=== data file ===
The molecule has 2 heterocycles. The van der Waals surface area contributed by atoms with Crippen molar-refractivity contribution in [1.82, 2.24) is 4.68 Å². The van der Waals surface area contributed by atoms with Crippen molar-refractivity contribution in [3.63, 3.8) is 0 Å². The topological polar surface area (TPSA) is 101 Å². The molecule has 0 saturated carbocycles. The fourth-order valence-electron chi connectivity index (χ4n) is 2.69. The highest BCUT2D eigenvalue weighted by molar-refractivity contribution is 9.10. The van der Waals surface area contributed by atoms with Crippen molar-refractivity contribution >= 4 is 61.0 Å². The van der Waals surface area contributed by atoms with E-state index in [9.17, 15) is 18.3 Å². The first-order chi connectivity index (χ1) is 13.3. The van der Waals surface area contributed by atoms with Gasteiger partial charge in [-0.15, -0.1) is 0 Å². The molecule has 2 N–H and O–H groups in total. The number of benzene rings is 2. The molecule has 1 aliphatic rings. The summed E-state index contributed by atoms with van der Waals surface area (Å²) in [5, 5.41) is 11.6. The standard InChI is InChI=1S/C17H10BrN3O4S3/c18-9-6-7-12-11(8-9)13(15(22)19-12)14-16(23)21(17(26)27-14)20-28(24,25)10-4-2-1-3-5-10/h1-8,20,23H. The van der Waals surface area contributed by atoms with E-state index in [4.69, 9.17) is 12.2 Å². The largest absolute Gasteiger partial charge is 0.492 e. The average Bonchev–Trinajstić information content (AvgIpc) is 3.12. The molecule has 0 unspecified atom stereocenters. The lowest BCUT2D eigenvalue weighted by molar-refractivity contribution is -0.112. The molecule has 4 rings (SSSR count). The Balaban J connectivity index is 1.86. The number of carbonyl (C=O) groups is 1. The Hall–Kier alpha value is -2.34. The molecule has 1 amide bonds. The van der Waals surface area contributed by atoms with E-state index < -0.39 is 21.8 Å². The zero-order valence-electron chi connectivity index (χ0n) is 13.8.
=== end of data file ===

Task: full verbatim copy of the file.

The molecule has 2 heterocycles. The van der Waals surface area contributed by atoms with Crippen molar-refractivity contribution in [1.82, 2.24) is 4.68 Å². The van der Waals surface area contributed by atoms with Crippen molar-refractivity contribution in [3.63, 3.8) is 0 Å². The topological polar surface area (TPSA) is 101 Å². The molecule has 0 saturated carbocycles. The fourth-order valence-electron chi connectivity index (χ4n) is 2.69. The highest BCUT2D eigenvalue weighted by molar-refractivity contribution is 9.10. The van der Waals surface area contributed by atoms with Crippen molar-refractivity contribution >= 4 is 61.0 Å². The van der Waals surface area contributed by atoms with E-state index in [9.17, 15) is 18.3 Å². The first-order chi connectivity index (χ1) is 13.3. The van der Waals surface area contributed by atoms with Gasteiger partial charge in [-0.15, -0.1) is 0 Å². The molecule has 2 N–H and O–H groups in total. The number of benzene rings is 2. The molecule has 1 aliphatic rings. The summed E-state index contributed by atoms with van der Waals surface area (Å²) in [5, 5.41) is 11.6. The standard InChI is InChI=1S/C17H10BrN3O4S3/c18-9-6-7-12-11(8-9)13(15(22)19-12)14-16(23)21(17(26)27-14)20-28(24,25)10-4-2-1-3-5-10/h1-8,20,23H. The van der Waals surface area contributed by atoms with E-state index in [4.69, 9.17) is 12.2 Å². The largest absolute Gasteiger partial charge is 0.492 e. The average Bonchev–Trinajstić information content (AvgIpc) is 3.12. The molecule has 0 unspecified atom stereocenters. The lowest BCUT2D eigenvalue weighted by molar-refractivity contribution is -0.112. The molecule has 4 rings (SSSR count). The Balaban J connectivity index is 1.86. The number of carbonyl (C=O) groups is 1. The Hall–Kier alpha value is -2.34. The molecule has 1 amide bonds. The van der Waals surface area contributed by atoms with E-state index < -0.39 is 21.8 Å². The zero-order valence-electron chi connectivity index (χ0n) is 13.8.